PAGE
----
1:1 Blessed is the man
who walks not in the counsel of the wicked,
nor stands in the way of sinners,
nor sits in the seat of scoffers;
1:2 but his delight is in the law of the LORD,
and on his law he meditates day and night.
1:3 He is like a tree
planted by streams of water
that yields its fruit in its season,
and its leaf does not wither.
In all that he does, he prospers.
1:4 The wicked are not so,
but are like chaff that the wind drives away.
1:5 Therefore the wicked will not stand in the judgment,
nor sinners in the congregation of the righteous;
1:6 for the LORD knows the way of the righteous,
but the way of the wicked will perish.
The Psalmist asks us the basic question “Are you happy?” Some translations used the word blessed, others fortunate, and still others happy. After a long days work, after a great work out, after a lovely meal, or wonderful family visit we are still left with the question. “Are you happy?” The Psalmist says that no matter of comparison, conspiring or contriving will bring about our happiness. The only thing that will bring us happiness is God’s covenant love.
Words tantalize, mesmerize, entice and invite. This Psalm considers the power of words. The first psalm serves as the gateway into the entire book of Psalms, stressing that those who would worship God genuinely must embrace his Law (or Torah), i.e., his covenant instruction.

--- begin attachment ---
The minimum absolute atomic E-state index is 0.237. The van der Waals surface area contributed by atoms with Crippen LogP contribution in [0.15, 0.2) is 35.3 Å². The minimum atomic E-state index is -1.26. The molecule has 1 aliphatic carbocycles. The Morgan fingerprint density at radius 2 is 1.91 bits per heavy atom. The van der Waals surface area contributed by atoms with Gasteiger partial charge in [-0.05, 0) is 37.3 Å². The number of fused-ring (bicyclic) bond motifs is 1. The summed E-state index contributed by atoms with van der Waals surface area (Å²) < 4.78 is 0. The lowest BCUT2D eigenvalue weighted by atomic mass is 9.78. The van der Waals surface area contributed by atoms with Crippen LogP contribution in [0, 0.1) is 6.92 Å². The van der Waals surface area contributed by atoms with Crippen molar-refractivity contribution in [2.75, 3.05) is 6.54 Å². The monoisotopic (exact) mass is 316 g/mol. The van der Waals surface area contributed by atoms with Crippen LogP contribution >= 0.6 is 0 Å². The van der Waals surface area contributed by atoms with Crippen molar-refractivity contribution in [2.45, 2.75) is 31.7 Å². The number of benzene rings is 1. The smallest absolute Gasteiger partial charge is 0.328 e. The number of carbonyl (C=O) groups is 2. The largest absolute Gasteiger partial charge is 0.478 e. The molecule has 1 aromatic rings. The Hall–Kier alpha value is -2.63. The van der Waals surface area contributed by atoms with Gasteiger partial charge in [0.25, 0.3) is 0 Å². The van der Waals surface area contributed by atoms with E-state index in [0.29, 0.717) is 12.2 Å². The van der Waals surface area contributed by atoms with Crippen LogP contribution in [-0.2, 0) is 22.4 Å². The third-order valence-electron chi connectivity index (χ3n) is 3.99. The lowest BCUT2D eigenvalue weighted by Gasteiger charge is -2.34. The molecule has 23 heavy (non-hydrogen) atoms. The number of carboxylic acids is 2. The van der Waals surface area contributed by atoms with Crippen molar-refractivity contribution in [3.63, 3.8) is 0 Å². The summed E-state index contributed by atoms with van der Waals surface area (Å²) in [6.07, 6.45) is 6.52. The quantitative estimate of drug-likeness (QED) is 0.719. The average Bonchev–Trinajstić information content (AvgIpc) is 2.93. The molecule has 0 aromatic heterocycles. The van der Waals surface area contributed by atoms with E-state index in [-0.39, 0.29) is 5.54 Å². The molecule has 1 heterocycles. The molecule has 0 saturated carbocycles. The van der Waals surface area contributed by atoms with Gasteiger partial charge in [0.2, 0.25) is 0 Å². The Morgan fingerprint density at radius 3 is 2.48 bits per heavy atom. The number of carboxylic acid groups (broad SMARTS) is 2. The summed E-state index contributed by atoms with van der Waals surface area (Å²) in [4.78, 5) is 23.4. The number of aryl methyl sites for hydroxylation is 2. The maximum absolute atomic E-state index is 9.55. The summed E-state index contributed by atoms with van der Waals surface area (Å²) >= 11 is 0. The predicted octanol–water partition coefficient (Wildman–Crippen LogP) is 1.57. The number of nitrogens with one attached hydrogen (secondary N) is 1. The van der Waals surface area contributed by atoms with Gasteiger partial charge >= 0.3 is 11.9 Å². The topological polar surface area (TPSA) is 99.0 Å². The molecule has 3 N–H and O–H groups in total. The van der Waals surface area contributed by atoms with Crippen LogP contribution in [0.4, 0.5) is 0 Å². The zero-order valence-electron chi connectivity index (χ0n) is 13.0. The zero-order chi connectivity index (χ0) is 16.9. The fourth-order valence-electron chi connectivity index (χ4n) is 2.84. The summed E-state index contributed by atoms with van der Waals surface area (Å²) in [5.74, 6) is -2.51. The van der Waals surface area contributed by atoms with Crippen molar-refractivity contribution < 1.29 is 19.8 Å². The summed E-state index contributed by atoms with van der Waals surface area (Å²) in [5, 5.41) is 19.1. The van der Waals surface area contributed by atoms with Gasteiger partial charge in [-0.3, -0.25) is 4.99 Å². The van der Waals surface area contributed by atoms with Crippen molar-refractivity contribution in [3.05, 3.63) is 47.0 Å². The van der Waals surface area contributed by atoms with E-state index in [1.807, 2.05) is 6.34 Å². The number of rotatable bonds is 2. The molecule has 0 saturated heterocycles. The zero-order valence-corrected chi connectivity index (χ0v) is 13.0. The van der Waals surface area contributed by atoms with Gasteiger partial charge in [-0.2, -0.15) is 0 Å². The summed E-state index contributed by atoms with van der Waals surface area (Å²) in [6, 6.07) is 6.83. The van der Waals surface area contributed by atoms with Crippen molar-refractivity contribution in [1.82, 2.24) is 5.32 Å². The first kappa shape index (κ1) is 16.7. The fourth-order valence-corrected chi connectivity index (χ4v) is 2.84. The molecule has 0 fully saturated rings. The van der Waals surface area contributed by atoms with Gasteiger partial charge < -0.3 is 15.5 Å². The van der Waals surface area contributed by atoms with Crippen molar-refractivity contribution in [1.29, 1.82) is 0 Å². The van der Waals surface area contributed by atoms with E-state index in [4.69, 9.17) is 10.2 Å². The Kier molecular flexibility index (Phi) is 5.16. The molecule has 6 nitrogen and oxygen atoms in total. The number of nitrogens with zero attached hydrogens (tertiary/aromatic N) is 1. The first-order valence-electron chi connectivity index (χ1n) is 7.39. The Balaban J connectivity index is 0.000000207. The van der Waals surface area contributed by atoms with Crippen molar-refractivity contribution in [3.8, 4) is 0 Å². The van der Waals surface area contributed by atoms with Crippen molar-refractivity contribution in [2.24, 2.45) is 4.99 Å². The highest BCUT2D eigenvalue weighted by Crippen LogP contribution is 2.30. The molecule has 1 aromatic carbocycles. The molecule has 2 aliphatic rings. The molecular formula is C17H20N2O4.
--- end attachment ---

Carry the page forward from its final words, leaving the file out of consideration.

It does not have a particular historical or social setting. In both the early Jewish(Berakhot 9a) and Christian (Acts 13:33) traditions, it was believed to have been joined to Ps 2, and the two psalms together were considered to be the first psalm of the Psalter. What both Psalm 1 and 2 accomplish poetically (Psalm 1) and prophetically (Psalm 2), are to remind the reader that in the end there are really only two ways to live.
This Psalm is divided into two parts (1-3) showing what the model human life should look like and its fruit (3-6).
The New Testament further outlines what true happiness looks like in Matthew 5 with the list of beatitudes [Latin for happy or blest]. Jesus takes that first word “Happy!” expounds it and intensifies its meaning. The happiness Jesus offers is literally too good to be true. It is too lofty, too ideal, too amazing to actually achieve. Paul rightly recognizes this quoting Psalm 1:2 in Romans 7:22 “I delight in the law of the Lord in my inmost being.” Unfortunately Paul goes on to say that he cannot live up to this beautiful ideal of happiness, but “thanks be to God through Jesus Christ”(Rom 7:25) in whom we total and complete happiness. Jesus is the one who for Love walked in the council of the wicked, stood in the way of sinners, sat in the seat of scoffers so that we would not be driven out like chaff or wither and waste but experience happiness and fruitfulness.
How does Jesus invite us into this Happiness on a daily basis? The Psalmist uses the word meditate (hagah in Hebrew), it is the same word that Isaiah uses to say when a Lion enjoys his dinner (Isaiah 31:4). Has God’s love so melted us that obedience to him is no longer a duty but a delight. When seeing the Law fulfilled by Christ we no longer see obedience as a duty but as delight and devotion.
As the English hymn-wright and poet put it…
“Love Constrained to Obedience”
How long beneath the law I lay
In bondage and distress;
I toll’d the precept to obey,
But toil’d without success.
To see the law by Christ fulfilled
And hear His pardoning voice,
Changes a slave into a child,
And duty into choice.